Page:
“I think when push comes to shove people need to remember that, underneath all the pain, hurt, anger, pride, and lies, we are all the same. Human.” (Aimee)

“I don’t have to agree with you to like you or respect you.” (Anthony Bourdain)


 

Cynthia Bailey MannsCynthia Bailey Manns, M.A., currently serves as a spiritual director and educator. Her ministry also includes workshop and retreat facilitation. Cynthia is currently completing her Doctorate of Ministry in Spiritual Direction.

 

 

MINISTERIO AGAPE

Each month, we post a series of blogs around a common topic. During April, as we continue to process the 2015 National Gathering, Joe Clifford is curating a month of blog posts exploring multiculturalism in the NEXT Church. Join the conversation here, on Facebook, orTwitter!

*If you do not read Spanish, please scroll down for an English translation in blue

By Antonio Pichardo

Hola Pastor,

Mi llamado al pastorado fue en Canadá, desde que me convertí al Cristianismo mi deseo fue siempre de ser un pastor, trabaje en canada plantando una iglesia luego de cincos años salimos para la ciudad de Modesto en California donde también plantamos otra y después vinimos a Mount Pleasant para ayudar un amigo pastor al cual le avía dado un ataque al corazón y a mí y a mi esposa nos gustó esta parte del noroeste del estado por lo cual después de haber ido a trabajar en dos obras en Belmond y Hampton Iowa decidimos venir a esta ciudad nuevamente.

Vinimos con muchos entusiasmos y nuestra primera actitud era de venir a trabajar con la iglesia Presbiteriana gracias a Dios si tocamos la puerta y esta ce abrió en una forma maravillosa aquí estamos desde el 12 de Enero 2014 como ministerio ágape y la iglesia Monte Horeb se abrió unos tres meses más tarde estamos confiando en Dios que más puertas se van abrir para seguir la visión.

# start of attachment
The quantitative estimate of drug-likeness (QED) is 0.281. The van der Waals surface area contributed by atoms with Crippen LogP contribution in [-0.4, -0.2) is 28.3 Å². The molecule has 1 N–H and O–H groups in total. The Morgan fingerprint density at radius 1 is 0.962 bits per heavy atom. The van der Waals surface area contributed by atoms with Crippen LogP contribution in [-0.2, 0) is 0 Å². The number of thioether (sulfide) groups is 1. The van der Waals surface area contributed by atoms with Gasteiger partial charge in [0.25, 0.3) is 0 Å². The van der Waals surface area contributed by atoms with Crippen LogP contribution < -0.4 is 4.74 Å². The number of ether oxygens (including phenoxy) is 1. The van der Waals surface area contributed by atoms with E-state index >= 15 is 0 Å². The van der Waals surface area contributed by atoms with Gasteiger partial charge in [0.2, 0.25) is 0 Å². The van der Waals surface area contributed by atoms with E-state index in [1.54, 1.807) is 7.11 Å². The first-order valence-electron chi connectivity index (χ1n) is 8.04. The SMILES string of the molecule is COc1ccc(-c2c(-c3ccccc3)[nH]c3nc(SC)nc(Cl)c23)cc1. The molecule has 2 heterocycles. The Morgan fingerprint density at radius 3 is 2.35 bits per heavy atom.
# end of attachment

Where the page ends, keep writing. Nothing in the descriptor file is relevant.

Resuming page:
La visión mía es que iglesias planten iglesias, tenemos muchas familias hispanas en este estado y necesitamos la presencia de doctrina reformada en todas estas comunidades, necesitamos iglesia en Austin, en Dallas, Longview, Taylor y muchas otras ciudades que podamos ir.

En esta comunidad en la que vivimos el 57% de los niños en las escuela son de origen hispano tenemos la primera generación aquí que no habla inglés, pero segunda y tercera generación todos ellos hablan inglés, necesitamos todas estas gentes, ya que muchas de estas personas nos la están ganando otras religiones.

Seguimos trabajando con un grupo más o menos de cuarenta personas pero con una visión de crecer, hemos pensado para este verano tener un concierto y otras actividades para hacer venir las gentes a la iglesia, seguimos necesitando ayuda en oración para que Dios haga lo que él se ha propuesto hacer en estas comunidades donde estamos.

Le pedimos a Dios un ministerio en la ciudad de Dallas, esperamos que esas puertas sean abiertas a su tiempo.

Aquí le mando una foto de nuestro primer servicio en Mount Pleasant el día 12-2014.

Estamos muy contentos de poder ser parte de la iglesia presbiteriana muchas gracia por dejarnos servirles Dios y a ustedes.

Muchas bendiciones

Pastor, Antonio Pichardo

ministerio agape

From the moment I converted to Christianity my desire was always to be a pastor. I was called to the pastorate when I was in Canada. While I was in Canada, I worked planting a church. Five years later, my wife and I left Canada for Modesto, California. We also planted a church in that city. During that time, we came to Mount Pleasant for a few months to help a pastor friend who had a heart attack. My wife and I enjoyed this Northeast part of the state. After that short time in Texas, we went on to work with two congregations in Iowa (Belmond and Hampton). We decided to return to Mount Pleasant again when the ministry was finished in Iowa.